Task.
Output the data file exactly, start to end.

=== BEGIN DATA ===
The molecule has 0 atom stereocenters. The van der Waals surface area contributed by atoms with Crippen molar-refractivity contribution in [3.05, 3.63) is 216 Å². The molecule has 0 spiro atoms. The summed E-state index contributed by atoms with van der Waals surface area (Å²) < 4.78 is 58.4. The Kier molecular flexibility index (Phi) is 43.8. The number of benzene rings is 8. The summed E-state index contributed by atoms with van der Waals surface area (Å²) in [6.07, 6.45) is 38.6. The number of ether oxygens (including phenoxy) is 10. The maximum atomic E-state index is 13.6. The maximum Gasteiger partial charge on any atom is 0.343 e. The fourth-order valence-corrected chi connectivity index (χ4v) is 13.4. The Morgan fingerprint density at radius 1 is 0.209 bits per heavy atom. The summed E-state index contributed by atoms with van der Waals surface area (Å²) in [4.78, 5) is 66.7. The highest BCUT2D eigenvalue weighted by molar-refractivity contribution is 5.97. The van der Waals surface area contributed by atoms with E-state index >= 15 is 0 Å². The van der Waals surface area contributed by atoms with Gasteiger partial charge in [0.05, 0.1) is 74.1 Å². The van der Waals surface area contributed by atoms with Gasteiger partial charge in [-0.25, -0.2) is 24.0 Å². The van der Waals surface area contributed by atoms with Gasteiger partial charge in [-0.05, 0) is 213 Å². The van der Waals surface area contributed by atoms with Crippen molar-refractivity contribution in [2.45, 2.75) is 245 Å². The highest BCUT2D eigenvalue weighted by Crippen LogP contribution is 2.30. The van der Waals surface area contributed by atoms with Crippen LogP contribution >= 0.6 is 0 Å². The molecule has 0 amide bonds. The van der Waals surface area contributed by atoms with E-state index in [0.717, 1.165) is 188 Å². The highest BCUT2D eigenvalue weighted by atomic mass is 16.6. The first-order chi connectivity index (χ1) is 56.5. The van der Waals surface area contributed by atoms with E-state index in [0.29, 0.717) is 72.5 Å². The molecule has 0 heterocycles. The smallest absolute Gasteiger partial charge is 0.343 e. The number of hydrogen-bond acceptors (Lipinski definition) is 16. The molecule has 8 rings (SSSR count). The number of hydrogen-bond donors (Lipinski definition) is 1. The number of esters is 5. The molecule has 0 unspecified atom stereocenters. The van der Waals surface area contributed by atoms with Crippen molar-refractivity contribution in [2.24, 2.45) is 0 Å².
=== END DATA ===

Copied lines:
The molecule has 0 atom stereocenters. The van der Waals surface area contributed by atoms with Crippen molar-refractivity contribution in [3.05, 3.63) is 216 Å². The molecule has 0 spiro atoms. The summed E-state index contributed by atoms with van der Waals surface area (Å²) < 4.78 is 58.4. The Kier molecular flexibility index (Phi) is 43.8. The number of benzene rings is 8. The summed E-state index contributed by atoms with van der Waals surface area (Å²) in [6.07, 6.45) is 38.6. The number of ether oxygens (including phenoxy) is 10. The maximum atomic E-state index is 13.6. The maximum Gasteiger partial charge on any atom is 0.343 e. The fourth-order valence-corrected chi connectivity index (χ4v) is 13.4. The Morgan fingerprint density at radius 1 is 0.209 bits per heavy atom. The summed E-state index contributed by atoms with van der Waals surface area (Å²) in [4.78, 5) is 66.7. The highest BCUT2D eigenvalue weighted by molar-refractivity contribution is 5.97. The van der Waals surface area contributed by atoms with E-state index >= 15 is 0 Å². The van der Waals surface area contributed by atoms with Gasteiger partial charge in [0.05, 0.1) is 74.1 Å². The van der Waals surface area contributed by atoms with Gasteiger partial charge in [-0.25, -0.2) is 24.0 Å². The van der Waals surface area contributed by atoms with Gasteiger partial charge in [-0.05, 0) is 213 Å². The van der Waals surface area contributed by atoms with Crippen molar-refractivity contribution in [2.45, 2.75) is 245 Å². The highest BCUT2D eigenvalue weighted by Crippen LogP contribution is 2.30. The van der Waals surface area contributed by atoms with Crippen LogP contribution >= 0.6 is 0 Å². The molecule has 0 amide bonds. The van der Waals surface area contributed by atoms with E-state index in [0.717, 1.165) is 188 Å². The highest BCUT2D eigenvalue weighted by atomic mass is 16.6. The first-order chi connectivity index (χ1) is 56.5. The van der Waals surface area contributed by atoms with E-state index in [0.29, 0.717) is 72.5 Å². The molecule has 0 heterocycles. The smallest absolute Gasteiger partial charge is 0.343 e. The number of hydrogen-bond acceptors (Lipinski definition) is 16. The molecule has 8 rings (SSSR count). The number of hydrogen-bond donors (Lipinski definition) is 1. The number of esters is 5. The molecule has 0 unspecified atom stereocenters. The van der Waals surface area contributed by atoms with Crippen molar-refractivity contribution in [2.24, 2.45) is 0 Å².